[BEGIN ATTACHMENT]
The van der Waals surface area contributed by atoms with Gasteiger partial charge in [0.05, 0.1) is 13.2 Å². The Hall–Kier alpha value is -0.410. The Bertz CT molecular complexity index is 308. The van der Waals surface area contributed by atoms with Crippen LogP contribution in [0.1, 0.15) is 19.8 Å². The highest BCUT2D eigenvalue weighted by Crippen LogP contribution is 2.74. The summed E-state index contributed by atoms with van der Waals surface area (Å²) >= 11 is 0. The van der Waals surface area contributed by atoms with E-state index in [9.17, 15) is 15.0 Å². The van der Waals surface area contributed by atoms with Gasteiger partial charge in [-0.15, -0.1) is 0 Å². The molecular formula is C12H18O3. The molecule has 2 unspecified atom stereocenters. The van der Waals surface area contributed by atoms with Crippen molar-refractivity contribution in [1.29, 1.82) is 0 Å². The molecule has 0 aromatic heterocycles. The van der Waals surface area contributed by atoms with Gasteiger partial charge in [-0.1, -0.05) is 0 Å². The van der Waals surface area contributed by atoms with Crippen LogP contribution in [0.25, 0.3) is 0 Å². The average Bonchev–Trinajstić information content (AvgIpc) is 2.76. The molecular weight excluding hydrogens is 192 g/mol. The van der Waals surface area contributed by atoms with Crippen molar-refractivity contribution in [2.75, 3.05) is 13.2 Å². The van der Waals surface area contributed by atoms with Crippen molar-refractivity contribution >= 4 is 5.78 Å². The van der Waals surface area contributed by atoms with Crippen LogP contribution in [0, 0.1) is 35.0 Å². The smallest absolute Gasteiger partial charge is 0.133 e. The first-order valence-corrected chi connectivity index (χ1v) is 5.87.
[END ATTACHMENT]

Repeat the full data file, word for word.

The van der Waals surface area contributed by atoms with Gasteiger partial charge in [0.05, 0.1) is 13.2 Å². The Hall–Kier alpha value is -0.410. The Bertz CT molecular complexity index is 308. The van der Waals surface area contributed by atoms with Crippen LogP contribution in [0.1, 0.15) is 19.8 Å². The highest BCUT2D eigenvalue weighted by Crippen LogP contribution is 2.74. The summed E-state index contributed by atoms with van der Waals surface area (Å²) >= 11 is 0. The van der Waals surface area contributed by atoms with E-state index in [9.17, 15) is 15.0 Å². The van der Waals surface area contributed by atoms with Gasteiger partial charge in [-0.15, -0.1) is 0 Å². The molecular formula is C12H18O3. The molecule has 2 unspecified atom stereocenters. The van der Waals surface area contributed by atoms with Crippen molar-refractivity contribution in [1.29, 1.82) is 0 Å². The molecule has 0 aromatic heterocycles. The van der Waals surface area contributed by atoms with Gasteiger partial charge in [-0.1, -0.05) is 0 Å². The van der Waals surface area contributed by atoms with Crippen LogP contribution in [0.25, 0.3) is 0 Å². The average Bonchev–Trinajstić information content (AvgIpc) is 2.76. The molecular weight excluding hydrogens is 192 g/mol. The van der Waals surface area contributed by atoms with Crippen molar-refractivity contribution in [2.75, 3.05) is 13.2 Å². The van der Waals surface area contributed by atoms with Crippen molar-refractivity contribution >= 4 is 5.78 Å². The van der Waals surface area contributed by atoms with Crippen LogP contribution in [0, 0.1) is 35.0 Å². The smallest absolute Gasteiger partial charge is 0.133 e. The first-order valence-corrected chi connectivity index (χ1v) is 5.87.